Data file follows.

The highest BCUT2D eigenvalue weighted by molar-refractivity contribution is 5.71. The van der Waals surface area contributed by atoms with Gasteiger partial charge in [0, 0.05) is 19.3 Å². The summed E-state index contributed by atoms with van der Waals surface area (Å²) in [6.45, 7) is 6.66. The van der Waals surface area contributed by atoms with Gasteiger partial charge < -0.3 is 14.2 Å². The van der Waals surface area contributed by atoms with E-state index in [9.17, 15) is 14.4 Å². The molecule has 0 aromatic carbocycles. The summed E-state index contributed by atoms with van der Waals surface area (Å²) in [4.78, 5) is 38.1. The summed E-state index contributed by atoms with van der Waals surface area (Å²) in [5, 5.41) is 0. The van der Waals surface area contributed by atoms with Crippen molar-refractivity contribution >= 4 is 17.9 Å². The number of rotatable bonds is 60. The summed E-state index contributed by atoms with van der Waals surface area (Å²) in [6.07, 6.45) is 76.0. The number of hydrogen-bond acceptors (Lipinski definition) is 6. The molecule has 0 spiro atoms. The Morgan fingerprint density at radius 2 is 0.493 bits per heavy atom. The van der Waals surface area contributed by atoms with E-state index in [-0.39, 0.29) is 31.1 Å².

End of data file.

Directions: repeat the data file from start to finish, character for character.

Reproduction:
The highest BCUT2D eigenvalue weighted by molar-refractivity contribution is 5.71. The van der Waals surface area contributed by atoms with Gasteiger partial charge in [0, 0.05) is 19.3 Å². The summed E-state index contributed by atoms with van der Waals surface area (Å²) in [6.45, 7) is 6.66. The van der Waals surface area contributed by atoms with Gasteiger partial charge < -0.3 is 14.2 Å². The van der Waals surface area contributed by atoms with E-state index in [9.17, 15) is 14.4 Å². The molecule has 0 aromatic carbocycles. The summed E-state index contributed by atoms with van der Waals surface area (Å²) in [4.78, 5) is 38.1. The summed E-state index contributed by atoms with van der Waals surface area (Å²) in [5, 5.41) is 0. The van der Waals surface area contributed by atoms with Crippen molar-refractivity contribution >= 4 is 17.9 Å². The number of rotatable bonds is 60. The summed E-state index contributed by atoms with van der Waals surface area (Å²) in [6.07, 6.45) is 76.0. The number of hydrogen-bond acceptors (Lipinski definition) is 6. The molecule has 0 spiro atoms. The Morgan fingerprint density at radius 2 is 0.493 bits per heavy atom. The van der Waals surface area contributed by atoms with E-state index in [-0.39, 0.29) is 31.1 Å².